I like trains, and in general I would rather take a train for many hours than fly.
However, I absolutely refuse to take Amtrak trains because they check passengers' ID (not all the time, but it could happen at any time). Please join me in boycotting Amtrak until it stops requiring identification.
It's not that I expect my personal rejection to make Amtrak change. Rather, as long as Amtrak does not change, I resent it so much I'd rather take a bus.
I have developed a way of learning a language that works for me.
First I study with a textbook to learn to read the language, using a recording of the sounds to start saying the words to myself. When I finish the textbook, I start reading children's books (for 7-10 year olds) with a dictionary. I advance to books for teenagers when I know enough words that it becomes tolerably fast.
When I know enough words, I start writing the language in email when I am in conversations with people who speak that language.
I don't try actually speaking the language until I know enough words to be able to say the complex sorts of things I typically want to say. Simple sentences are almost as rare in my speech as in this writing. In addition, I need to know how to ask questions about how to say things, what a word means, and how certain words differ in meaning, and how to understand the answers.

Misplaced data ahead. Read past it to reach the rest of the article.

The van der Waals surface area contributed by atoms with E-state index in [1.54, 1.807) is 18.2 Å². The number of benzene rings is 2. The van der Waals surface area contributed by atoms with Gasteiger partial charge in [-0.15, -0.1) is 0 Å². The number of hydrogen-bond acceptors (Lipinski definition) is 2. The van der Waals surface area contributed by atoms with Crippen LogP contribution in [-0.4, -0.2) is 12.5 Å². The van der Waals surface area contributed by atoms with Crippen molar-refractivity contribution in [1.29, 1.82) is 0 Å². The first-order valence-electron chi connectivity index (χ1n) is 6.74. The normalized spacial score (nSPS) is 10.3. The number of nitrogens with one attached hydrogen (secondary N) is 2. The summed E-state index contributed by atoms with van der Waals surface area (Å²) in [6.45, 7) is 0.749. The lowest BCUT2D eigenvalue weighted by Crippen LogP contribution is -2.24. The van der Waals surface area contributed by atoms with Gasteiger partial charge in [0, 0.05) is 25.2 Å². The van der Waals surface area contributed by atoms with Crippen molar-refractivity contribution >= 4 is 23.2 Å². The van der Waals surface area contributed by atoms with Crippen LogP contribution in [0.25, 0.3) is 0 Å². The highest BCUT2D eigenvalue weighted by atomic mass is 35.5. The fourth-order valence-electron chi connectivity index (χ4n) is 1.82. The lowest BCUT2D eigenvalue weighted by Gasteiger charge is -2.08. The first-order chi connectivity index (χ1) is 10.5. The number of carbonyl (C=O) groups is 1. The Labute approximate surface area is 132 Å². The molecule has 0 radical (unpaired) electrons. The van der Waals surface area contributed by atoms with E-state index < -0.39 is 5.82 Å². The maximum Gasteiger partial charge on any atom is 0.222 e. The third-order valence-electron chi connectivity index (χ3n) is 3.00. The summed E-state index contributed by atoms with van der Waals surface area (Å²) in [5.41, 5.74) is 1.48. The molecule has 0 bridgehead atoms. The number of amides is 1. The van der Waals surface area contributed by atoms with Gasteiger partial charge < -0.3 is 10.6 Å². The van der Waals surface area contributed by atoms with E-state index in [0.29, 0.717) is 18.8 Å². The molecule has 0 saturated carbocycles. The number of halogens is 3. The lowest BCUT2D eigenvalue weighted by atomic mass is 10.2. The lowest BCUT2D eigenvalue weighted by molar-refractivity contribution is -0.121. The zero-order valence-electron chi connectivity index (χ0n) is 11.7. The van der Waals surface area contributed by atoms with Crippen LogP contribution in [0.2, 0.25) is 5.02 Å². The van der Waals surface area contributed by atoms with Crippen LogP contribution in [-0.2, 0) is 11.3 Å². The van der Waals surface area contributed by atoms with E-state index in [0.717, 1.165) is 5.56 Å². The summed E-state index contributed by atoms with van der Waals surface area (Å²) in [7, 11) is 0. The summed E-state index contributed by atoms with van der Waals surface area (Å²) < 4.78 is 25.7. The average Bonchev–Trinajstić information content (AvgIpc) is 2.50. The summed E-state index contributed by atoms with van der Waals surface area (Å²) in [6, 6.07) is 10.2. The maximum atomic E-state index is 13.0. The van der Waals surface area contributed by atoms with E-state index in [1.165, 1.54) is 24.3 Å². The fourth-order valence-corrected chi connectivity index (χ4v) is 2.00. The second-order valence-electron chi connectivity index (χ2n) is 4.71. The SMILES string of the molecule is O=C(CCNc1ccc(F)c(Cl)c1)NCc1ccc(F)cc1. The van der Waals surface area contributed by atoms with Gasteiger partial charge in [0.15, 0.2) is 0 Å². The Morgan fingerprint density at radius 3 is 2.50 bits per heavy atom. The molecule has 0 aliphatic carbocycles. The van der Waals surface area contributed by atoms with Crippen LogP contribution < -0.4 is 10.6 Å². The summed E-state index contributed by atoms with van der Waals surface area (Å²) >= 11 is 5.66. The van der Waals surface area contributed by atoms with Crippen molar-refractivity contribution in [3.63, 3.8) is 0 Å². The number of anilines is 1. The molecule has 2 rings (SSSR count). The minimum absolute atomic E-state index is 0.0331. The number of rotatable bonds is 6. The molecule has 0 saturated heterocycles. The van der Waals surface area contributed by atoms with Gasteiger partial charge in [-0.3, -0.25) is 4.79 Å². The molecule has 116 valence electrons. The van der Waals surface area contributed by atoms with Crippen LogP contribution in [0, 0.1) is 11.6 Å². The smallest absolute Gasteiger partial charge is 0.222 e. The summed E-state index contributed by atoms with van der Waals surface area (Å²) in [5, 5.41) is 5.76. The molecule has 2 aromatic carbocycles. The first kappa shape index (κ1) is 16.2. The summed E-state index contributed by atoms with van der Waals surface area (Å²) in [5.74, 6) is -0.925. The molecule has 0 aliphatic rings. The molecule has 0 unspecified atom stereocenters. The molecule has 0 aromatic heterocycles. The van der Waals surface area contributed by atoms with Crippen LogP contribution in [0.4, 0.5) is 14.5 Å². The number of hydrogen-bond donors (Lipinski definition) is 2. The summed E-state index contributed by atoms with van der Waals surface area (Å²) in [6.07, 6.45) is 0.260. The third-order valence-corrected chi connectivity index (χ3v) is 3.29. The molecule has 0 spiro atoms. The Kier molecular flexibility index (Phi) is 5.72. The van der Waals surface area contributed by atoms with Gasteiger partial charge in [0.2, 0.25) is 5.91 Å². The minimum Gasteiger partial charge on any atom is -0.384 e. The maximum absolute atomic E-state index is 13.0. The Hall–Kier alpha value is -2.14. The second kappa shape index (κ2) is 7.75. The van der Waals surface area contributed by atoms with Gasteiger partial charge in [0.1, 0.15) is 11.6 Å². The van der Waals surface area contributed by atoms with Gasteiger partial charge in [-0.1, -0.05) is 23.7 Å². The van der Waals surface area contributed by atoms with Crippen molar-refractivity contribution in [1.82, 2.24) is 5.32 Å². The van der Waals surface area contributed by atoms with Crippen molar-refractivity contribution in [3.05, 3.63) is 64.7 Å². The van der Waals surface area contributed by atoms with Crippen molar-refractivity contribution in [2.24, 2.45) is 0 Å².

I first started actually speaking French during my first visit to France. I decided on arrival in the airport that I would speak only French for the whole 6 weeks. This was feasible because I could already read and write French. My insistence was frustrating to my colleagues, whose English was much better than my French. But it enabled me to learn.
I decided to learn Spanish when I saw a page printed in Spanish and found I could mostly read it (given my French and English). I followed the approach described above, and began speaking Spanish during a two-week visit to Mexico, a couple of years later.
As for Indonesian, I eventually reached the point where I could speak it all the time when in Indonesia, but since 2010 I have not had time to keep up the practice.
I hate being bored, and since I want to get a lot done, I don't like losing time. So I always carry a computer and a book. When I have a few minutes to wait and can sit down, I get work done. When I have to stand, or the wait isn't long enough to do anything useful on the computer, I read.
When I wait for my baggage in an airport, I generally do one of these two things. I notice the people around me, waiting anxiously for their bags and getting nothing done. They would be happier if they did as I do.
I don't smile artificially for photos because such smiles look insipid to me. Old photos from before 1950 seem much more dignified because the subjects did not smile. I'd rather be photographed that way.
Occasionally I do smile while being photographed — because I feel happy.
If you take photos of me, or with me in them, please do not put them in Facebook (or Instagram or Whatsapp, which are part of the same company). That company tracks people that appear in photos.
Copyright (c) 2010, 2011, 2012, 2013, 2015, 2016, 2018, 2022 Richard Stallman